Sigma and Pi bonds

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Cristian Carrasco 1F
Posts: 52
Joined: Fri Sep 29, 2017 7:06 am

Sigma and Pi bonds

Postby Cristian Carrasco 1F » Wed Nov 29, 2017 11:32 pm

Can someone tell me whats the importance of sigma and pi bonds and how we determine how many of each do we have?

Vincent Chiang 1L
Posts: 54
Joined: Fri Sep 29, 2017 7:05 am

Re: Sigma and Pi bonds

Postby Vincent Chiang 1L » Thu Nov 30, 2017 12:37 am

Sigma bonds occur when two orbitals, each with 1 electron, overlap end to end to form 1 sigma bond. They allow bound atoms to rotate.
Pi bonds occur when two orbitals, each with 1 electron, overlap side by side to form 1 pi bond. Unlike sigma bonds, pi bonds do not allow bound atoms to rotate.
When considering bonds, if an atom has a single bond, it is one sigma bond; a double bond, it is one sigma bond and one pi bond; and a triple bond, it is one sigma bond and two pi bonds. For example, in C2H4, each C has 3 sigma bonds and 1 pi bond.

Christine Wastila 1H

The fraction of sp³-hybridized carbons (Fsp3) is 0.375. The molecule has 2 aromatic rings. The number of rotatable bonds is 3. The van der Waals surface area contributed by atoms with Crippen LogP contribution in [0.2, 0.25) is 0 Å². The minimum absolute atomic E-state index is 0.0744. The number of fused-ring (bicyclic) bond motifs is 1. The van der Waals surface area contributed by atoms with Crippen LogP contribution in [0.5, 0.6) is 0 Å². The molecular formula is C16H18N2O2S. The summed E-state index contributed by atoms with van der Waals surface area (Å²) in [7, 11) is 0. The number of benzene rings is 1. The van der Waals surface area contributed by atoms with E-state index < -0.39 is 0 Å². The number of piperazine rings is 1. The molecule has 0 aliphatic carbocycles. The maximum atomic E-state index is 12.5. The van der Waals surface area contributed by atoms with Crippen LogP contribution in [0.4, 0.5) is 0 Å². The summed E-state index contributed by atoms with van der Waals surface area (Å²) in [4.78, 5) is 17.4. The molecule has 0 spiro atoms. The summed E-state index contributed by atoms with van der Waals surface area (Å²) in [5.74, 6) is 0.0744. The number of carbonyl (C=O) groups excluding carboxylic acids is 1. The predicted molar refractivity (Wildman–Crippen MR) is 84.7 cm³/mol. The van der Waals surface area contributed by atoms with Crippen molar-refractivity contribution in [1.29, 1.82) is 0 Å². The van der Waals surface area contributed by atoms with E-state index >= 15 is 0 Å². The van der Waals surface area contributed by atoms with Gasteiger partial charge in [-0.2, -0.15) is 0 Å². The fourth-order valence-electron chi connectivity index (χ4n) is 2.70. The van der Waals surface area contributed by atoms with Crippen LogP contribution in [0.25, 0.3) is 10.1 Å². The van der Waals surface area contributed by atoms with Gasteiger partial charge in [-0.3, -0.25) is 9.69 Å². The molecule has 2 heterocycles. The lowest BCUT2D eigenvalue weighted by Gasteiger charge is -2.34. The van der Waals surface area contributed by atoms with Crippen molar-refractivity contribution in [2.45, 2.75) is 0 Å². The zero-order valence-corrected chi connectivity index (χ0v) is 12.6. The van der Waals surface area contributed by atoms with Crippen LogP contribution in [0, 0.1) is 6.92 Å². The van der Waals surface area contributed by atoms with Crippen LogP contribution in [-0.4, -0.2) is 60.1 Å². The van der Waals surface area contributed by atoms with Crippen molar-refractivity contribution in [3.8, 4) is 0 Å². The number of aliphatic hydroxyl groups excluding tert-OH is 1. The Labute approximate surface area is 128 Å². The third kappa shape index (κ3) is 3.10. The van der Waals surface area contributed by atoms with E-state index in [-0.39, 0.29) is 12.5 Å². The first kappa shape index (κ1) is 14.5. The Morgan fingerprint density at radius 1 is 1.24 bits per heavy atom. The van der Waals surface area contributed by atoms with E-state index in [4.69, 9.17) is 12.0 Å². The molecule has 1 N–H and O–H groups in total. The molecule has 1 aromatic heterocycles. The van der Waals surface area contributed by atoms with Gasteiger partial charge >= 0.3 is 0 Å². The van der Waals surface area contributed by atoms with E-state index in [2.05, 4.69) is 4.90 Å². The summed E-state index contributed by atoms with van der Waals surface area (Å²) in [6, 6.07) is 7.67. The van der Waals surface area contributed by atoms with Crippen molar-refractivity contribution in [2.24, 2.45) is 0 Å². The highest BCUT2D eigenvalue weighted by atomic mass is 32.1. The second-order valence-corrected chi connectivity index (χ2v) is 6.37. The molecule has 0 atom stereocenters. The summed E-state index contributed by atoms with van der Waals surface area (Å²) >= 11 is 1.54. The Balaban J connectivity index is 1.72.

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Joined: Fri Sep 29, 2017 7:04 am

Re: Sigma and Pi bonds

Postby Christine Wastila 1H » Thu Nov 30, 2017 9:37 pm

To give you a quick answer:
single bond=1 sigma bond
double bond=1 sigma and 1 pi bond
triple bond=1 sigma and 2 pi bonds

Kourtney Nham 1L
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Joined: Fri Sep 29, 2017 7:04 am

Re: Sigma and Pi bonds

Postby Kourtney Nham 1L » Thu Nov 30, 2017 9:49 pm

Can someone explain how these definitions relate to delocalized pi bonds? Do delocalized pi bonds pretty much just refer to resonance?

Hazem Nasef 1I
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Joined: Tue Oct 10, 2017 7:13 am

Re: Sigma and Pi bonds

Postby Hazem Nasef 1I » Thu Nov 30, 2017 10:29 pm

Yes, you are correct. Whenever a compound has resonance, this means that a double or triple bond can be found in multiple locations in the compound. That second or third bond is always a pi bond, and when there is resonance, that means that the electrons involved in the pi bond are delocalized.

Justin Chu 1G
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Re: Sigma and Pi bonds

Postby Justin Chu 1G » Fri Dec 01, 2017 9:07 am

Another instance of delocalization would be in a benzene ring where all the bonds are shared equally over the entire ring.


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